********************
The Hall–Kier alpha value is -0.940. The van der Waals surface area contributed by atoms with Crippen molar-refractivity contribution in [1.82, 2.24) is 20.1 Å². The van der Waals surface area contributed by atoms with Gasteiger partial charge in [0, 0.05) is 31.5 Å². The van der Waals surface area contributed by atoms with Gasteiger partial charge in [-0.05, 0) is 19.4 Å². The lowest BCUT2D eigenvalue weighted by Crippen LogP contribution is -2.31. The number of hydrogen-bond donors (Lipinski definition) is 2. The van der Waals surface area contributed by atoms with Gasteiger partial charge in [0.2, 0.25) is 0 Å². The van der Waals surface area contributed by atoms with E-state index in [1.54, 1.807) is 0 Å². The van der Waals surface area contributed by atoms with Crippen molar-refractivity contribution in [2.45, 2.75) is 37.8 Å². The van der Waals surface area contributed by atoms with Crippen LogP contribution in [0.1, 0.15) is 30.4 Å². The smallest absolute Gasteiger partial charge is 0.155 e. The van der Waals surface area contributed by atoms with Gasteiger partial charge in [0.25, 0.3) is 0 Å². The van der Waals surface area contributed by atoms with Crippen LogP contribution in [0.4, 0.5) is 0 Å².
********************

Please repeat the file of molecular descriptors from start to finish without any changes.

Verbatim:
The Hall–Kier alpha value is -0.940. The van der Waals surface area contributed by atoms with Crippen molar-refractivity contribution in [1.82, 2.24) is 20.1 Å². The van der Waals surface area contributed by atoms with Gasteiger partial charge in [0, 0.05) is 31.5 Å². The van der Waals surface area contributed by atoms with Gasteiger partial charge in [-0.05, 0) is 19.4 Å². The lowest BCUT2D eigenvalue weighted by Crippen LogP contribution is -2.31. The number of hydrogen-bond donors (Lipinski definition) is 2. The van der Waals surface area contributed by atoms with Gasteiger partial charge in [0.2, 0.25) is 0 Å². The van der Waals surface area contributed by atoms with E-state index in [1.54, 1.807) is 0 Å². The van der Waals surface area contributed by atoms with Crippen molar-refractivity contribution in [2.45, 2.75) is 37.8 Å². The van der Waals surface area contributed by atoms with Crippen LogP contribution in [0.1, 0.15) is 30.4 Å². The smallest absolute Gasteiger partial charge is 0.155 e. The van der Waals surface area contributed by atoms with Gasteiger partial charge in [0.25, 0.3) is 0 Å². The van der Waals surface area contributed by atoms with Crippen LogP contribution in [0.4, 0.5) is 0 Å².